Deep POV Tips Part 4: Of Sneaks and Shallow POV

Editing for Deep POV

Editing for Deep POV

Last month I attended a webinar the subject of which was deep third person POV and I then started this series. Part 1 (including links to other deep POV resources),   Part 2 & Part 3 of this series are available if you want to catch-up on the topic. As promised, here are more tips gleaned from the presentation that you may find helpful as I know they will be for me.

Sam: What are you up to? Sneaking off, are we?
Gollum: Sneaking? Sneaking? Fat Hobbit is always so polite. Smeagol shows them secret ways that nobody else could find, and they say “sneak!” Sneak? Very nice friend. Oh, yes, my precious. Very nice, very nice.
Sam: All right, all right! You just startled me is all. What were you doing?
Gollum: Sneaking.
The Lord of the Rings: The Return of the King (2003)

There’s often a sneak creeping through writing that hurts deep POV. It’s pervasive and slowly sucks the life, excitement and tension from a book like Gollum with a filched egg.

Gollum: [singing] The rock and pool, is nice and cool, so juicy sweet. Our only wish,
[he whacks the fish on the rock]
Gollum: to catch a fish,
[another whack]
Gollum: so juicy sweet.
The Lord of the Rings: The Two Towers (2002)

Before you know it, the sneak is stealing all the fish in your writing and singing about it while you go blithely along with the story.

Be careful of the sneak! Don’t let him follow you from that log in the river! Beware lest you find your work rife with all kinds of sneaky, thieving, well you know…

So what’s so sneaky in deep POV and how can it be fixed? Prepositions. But not just any old prepositions, just the sneaky ones. Preposition are necessary except for those that express emotion.

Here are some shallow/deep examples our presenter, Delia Latham, used in her presentation, “Demystifying Deep POV”:

Sneaks in Writing

Sneaky Prepostion Examples

See the sneaks and how they work little bits of mischief in the narrative? Yet in the deeper examples there’s more lively, creative expression.

Have you got sneaks in your writing? Share how you root them out in by leaving a comment.

Please see my Contact page for ways to connect with me and view my News page for information on my current fundraising campaign for The Bow of Destiny on Indiegogo which ends on 9/5. Also read the companion blog serial for The Bow of Destiny entitled “What is Needed“. New links to reviews for The Black Bag have been post on the Store page so check those out if you are interested in a short fantasy read.

I’m always interested in comments so please feel free to leave them below. Also, remember that followers of this blog via email receive a coupon to download my short ebook, The Black Bag, from Smashwords so sign-up today.

Thanks for reading!


The Worst Advice On Prologues


Sage advice regarding prologues. I’ve never thought the prologue was the author’s best writing but only something that primes the pump. Most prologues can be integrated into the story piecemeal.

Originally posted on Photocosm - A World of Light:


Some people love them. Some people hate prologues. Some skip them. Agents don’t like them, apparently.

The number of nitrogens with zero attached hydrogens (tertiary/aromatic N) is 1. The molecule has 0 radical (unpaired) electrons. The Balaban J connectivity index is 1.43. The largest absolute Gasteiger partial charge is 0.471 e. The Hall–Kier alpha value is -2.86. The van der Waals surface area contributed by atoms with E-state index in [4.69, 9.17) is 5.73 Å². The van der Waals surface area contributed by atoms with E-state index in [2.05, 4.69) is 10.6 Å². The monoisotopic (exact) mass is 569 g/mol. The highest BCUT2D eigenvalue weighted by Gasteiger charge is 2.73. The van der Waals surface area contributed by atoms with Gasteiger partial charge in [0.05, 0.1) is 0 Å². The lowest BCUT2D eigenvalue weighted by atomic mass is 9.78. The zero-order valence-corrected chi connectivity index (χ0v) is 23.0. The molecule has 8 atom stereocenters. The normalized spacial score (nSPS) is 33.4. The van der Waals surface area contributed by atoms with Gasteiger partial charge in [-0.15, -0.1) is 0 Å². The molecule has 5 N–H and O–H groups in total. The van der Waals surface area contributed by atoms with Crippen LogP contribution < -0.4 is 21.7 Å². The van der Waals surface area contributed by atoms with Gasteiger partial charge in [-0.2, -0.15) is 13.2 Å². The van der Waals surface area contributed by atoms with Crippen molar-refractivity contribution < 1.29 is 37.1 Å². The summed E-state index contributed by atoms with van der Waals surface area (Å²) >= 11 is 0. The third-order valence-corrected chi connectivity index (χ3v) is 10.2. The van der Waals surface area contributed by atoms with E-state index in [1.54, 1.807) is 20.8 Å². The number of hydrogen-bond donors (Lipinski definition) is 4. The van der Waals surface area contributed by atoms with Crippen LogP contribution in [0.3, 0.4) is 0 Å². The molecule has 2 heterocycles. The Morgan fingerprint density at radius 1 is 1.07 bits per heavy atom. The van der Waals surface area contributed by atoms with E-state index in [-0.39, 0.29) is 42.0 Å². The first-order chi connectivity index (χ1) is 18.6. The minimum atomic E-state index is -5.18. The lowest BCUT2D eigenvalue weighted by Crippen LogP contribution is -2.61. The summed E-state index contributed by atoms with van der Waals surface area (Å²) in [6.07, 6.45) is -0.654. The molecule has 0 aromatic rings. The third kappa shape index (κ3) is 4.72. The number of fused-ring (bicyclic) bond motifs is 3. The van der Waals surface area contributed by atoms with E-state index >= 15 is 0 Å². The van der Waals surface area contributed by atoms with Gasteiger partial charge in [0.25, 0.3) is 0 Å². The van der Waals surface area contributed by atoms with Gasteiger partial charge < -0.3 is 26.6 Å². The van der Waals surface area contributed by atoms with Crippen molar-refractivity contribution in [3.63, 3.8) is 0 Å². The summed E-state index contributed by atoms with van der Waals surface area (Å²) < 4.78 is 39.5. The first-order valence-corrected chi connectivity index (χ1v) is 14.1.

Personally, I don’t like prologues that have only tangential relevance to the story, and I don’t like infodumps. Some people love a good six page history lesson. Some people might love tangential prologues too, though I have never come across anyone who publicly stated it.

If a prologue is interesting and relevant, I have absolutely no problem with it. I have even written one or two.

This post is not really about the virtue of prologues. It is about the lack of virtue of a certain piece of advice related to them. It runs something like this:

A writer walks into a bar and says to the barman, “I want to keep my book’s prologue but, if I do, my book will never get an agent. Prologues have gone out of fashion like the letter thorn.”

The barman scratches his head…

View original 183 more words

What is Needed Pt. 3

Photo used in The Bow of Destiny book trailer

Photo used in The Bow of Destiny book trailer

Author’s Note: This is the conclusion of Part 2 of the prequel blog serial entitled “What is Needed”. Click on these links to read Part 1, Part 2 (first section) and Part 2 (Conclusion). This series is a companion to The Bow of Destiny (Part 1 of The Bow of Hart Saga) as expanded writing samples for the current Indiegogo campaign for the novel. The events of the blog series pre-date those of The Bow of Destiny by several hundred years but include several long-lived characters who appear in the forthcoming novel. Please read this post and consider supporting the fundraiser. To learn more about The Bow of Destiny campaign click the provided link. This material is copyrighted and not intended for reproduction except at the author’s consent.


What is Needed (Part 3)

by P. H. Solomon

The bell clanged and jolted Hastra from sleep. Screams, shouts and snarls echoed from the lower levels. It’s a dream like the others. She clutched her blanket at her chin and waited.

Light flared as Zelma lit a candle that illuminated her wide-eyed face and disheveled shocks of flame-red hair. “Is that what you heard in the first vision?”

Hastra groaned. It’s come, no it’s been here all along. She swung her bare feet on the frigid floor. “Get dressed in something warm. The snow’s melted but nights are still cold.”

Zelma’s mouth remained open as she twisted in her bed with a nod.

Hastra swirled into a dress and sat on her bed while she tugged wool stockings on her feet. “Shh.” She waved a hand and they sat silent while ominous sounds rose and fell beyond their door. “Put that candle out, someone’s coming.” She snatched her walking stick, hoisted it at her shoulder and stood by the door.